Sufiya also learns of Altaaf's true occupation and breaks off her relationship with him. On the same date that Atlaaf's family was murdered, Altaaf makes another attempt on Inayat by having three of Hilal's men plant a bomb in Khan's briefcase. Unfortunately, Neelima falls victim to it by accident, much to the complete devastation of both Inayat and Altaaf, with the former having lost his chance to apologize for his argument with her and the latter being wracked with extreme remorse for killing her.

Following Neelima's funeral, Inayat manages to invade one of the terrorists' hideouts and discovers evidence and information about Mission Kashmir after capturing the men who planted the bomb. After going through some cassette tapes with the help of Sufiya, Inayat learns that the true goal of Mission Kashmir is to launch missiles on local places of Hindu and Muslim worship to escalate Hindu-Muslim conflict across the subcontinent, thereby dividing Kashmir and turning it into a war zone. It also turns out that the attack on the TV tower was planned by Hilal to spread the rumor of assassinating the Prime Minister to cover up the true plot. Inayat also learns that Hilal deliberately kept the true plot of Mission Kashmir a secret from Altaaf for he fears that Altaaf would not support it. This is made evident when Atlaaf leaves to the swampy hideouts to prepare for the launches, Hilal secretly tells one of his men to keep an eye on Atlaaf and kill him if he doesn't consent over the true targets.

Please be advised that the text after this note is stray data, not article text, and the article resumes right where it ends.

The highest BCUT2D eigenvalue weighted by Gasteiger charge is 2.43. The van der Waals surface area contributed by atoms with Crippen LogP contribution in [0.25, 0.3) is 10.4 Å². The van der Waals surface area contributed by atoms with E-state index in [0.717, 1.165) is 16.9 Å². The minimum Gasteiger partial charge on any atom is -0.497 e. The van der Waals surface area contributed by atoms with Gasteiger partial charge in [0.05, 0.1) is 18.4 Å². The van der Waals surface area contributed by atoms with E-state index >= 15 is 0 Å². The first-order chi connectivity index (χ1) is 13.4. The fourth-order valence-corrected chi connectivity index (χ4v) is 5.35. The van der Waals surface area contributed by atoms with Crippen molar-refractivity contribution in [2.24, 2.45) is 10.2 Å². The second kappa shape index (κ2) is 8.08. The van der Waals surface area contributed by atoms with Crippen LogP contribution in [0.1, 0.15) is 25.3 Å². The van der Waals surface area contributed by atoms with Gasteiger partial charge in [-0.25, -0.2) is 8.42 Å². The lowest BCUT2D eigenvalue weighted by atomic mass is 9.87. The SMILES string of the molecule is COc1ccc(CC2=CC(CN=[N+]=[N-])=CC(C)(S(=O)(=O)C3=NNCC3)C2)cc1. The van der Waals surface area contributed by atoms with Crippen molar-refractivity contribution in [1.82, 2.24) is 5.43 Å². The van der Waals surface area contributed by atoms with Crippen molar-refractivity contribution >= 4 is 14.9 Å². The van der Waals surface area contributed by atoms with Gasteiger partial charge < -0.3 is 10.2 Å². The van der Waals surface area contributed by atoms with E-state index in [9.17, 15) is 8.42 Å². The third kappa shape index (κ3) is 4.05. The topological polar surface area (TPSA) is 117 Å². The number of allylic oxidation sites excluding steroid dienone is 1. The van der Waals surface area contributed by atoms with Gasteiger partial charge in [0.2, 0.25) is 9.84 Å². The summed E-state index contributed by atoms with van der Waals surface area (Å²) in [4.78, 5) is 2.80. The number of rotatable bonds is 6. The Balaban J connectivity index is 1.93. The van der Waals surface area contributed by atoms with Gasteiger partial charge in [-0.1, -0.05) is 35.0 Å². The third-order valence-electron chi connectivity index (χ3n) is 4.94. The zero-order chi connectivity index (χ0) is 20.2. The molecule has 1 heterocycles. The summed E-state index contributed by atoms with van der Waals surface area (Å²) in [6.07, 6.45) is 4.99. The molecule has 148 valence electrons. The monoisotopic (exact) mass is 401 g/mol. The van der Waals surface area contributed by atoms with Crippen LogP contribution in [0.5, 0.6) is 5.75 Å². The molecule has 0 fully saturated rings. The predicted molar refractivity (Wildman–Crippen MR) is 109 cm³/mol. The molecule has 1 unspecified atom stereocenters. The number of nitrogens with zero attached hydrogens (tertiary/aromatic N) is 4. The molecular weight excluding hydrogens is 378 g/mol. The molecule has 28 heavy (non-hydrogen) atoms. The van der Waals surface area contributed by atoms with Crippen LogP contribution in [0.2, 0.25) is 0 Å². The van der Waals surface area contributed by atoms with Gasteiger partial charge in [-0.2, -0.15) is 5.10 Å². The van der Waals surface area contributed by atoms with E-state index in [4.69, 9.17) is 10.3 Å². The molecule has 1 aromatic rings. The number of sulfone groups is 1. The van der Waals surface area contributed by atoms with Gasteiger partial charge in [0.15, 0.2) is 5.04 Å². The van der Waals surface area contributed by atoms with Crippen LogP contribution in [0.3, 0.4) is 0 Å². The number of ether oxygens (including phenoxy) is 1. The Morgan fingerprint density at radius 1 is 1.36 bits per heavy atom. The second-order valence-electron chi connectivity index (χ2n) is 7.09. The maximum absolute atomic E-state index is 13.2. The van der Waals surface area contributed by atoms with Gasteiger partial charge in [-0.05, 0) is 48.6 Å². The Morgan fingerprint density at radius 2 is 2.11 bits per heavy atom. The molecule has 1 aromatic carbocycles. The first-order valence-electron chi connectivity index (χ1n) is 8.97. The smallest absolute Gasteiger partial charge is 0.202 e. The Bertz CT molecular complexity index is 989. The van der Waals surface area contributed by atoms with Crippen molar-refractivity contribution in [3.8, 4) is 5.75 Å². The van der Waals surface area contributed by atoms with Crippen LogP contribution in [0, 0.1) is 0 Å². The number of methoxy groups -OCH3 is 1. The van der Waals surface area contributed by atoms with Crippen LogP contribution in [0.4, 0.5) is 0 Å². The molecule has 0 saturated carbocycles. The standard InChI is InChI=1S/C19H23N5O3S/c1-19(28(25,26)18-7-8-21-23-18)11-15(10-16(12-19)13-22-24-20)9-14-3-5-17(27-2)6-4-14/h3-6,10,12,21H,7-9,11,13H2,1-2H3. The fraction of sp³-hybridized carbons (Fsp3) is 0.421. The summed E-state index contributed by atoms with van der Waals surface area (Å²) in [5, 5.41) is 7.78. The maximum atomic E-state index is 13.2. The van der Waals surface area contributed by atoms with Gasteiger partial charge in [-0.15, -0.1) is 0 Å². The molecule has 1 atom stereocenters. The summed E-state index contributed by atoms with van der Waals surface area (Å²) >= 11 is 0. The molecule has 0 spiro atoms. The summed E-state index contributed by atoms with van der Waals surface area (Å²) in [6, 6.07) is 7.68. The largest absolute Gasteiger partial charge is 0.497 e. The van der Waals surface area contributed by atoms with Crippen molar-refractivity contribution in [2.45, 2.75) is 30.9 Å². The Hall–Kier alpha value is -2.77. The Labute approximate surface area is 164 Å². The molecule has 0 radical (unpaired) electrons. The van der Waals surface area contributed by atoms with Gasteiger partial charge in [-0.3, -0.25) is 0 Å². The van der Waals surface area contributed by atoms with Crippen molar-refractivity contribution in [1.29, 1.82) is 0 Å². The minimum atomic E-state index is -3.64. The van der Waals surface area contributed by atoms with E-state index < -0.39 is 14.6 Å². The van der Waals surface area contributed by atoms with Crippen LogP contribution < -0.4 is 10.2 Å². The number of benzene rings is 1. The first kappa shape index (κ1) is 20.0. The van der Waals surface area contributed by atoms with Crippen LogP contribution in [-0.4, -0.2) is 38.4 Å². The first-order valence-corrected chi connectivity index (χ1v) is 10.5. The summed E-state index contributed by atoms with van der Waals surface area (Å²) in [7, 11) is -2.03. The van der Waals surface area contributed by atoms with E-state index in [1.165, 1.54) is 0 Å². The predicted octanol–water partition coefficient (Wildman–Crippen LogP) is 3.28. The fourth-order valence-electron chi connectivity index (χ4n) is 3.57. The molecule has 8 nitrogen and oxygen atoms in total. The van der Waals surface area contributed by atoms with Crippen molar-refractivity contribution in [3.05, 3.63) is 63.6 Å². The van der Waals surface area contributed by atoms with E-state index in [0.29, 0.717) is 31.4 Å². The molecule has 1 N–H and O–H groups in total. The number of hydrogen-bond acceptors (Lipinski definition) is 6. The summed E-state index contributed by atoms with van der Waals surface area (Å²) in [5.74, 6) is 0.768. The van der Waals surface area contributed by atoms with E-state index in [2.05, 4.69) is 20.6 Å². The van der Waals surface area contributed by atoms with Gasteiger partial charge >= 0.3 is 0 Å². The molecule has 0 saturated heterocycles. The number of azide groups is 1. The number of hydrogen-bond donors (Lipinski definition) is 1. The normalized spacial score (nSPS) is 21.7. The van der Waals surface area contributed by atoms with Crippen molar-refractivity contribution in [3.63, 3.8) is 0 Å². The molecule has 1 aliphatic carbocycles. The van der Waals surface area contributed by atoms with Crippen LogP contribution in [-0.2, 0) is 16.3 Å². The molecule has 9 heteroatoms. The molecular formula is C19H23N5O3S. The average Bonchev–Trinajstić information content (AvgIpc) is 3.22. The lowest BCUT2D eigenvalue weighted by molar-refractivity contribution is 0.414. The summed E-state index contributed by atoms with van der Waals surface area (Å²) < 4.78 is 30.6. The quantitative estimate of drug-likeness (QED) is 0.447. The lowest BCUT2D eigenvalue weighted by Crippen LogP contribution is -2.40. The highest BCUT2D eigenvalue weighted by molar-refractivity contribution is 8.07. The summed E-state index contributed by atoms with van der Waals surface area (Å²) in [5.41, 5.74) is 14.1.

By staging a fire in the jail that allows one of the bomb-briefcase men to escape, Inayat and his men manage to track down and capture Hilal. Inayat offers to make a deal with Hilal: going under the false pretense of allowing Hilal and his men to continue forward with Mission Kashmir in exchange for killing Altaaf to avenge Neelima's death. Seeing that Inayat's 'hatred' of Altaaf is worthy of a Pathan's duty, Hilal accepts the deal, and to ensure no other mistake will be made, Inayat goes alone with Hilal to the hideouts.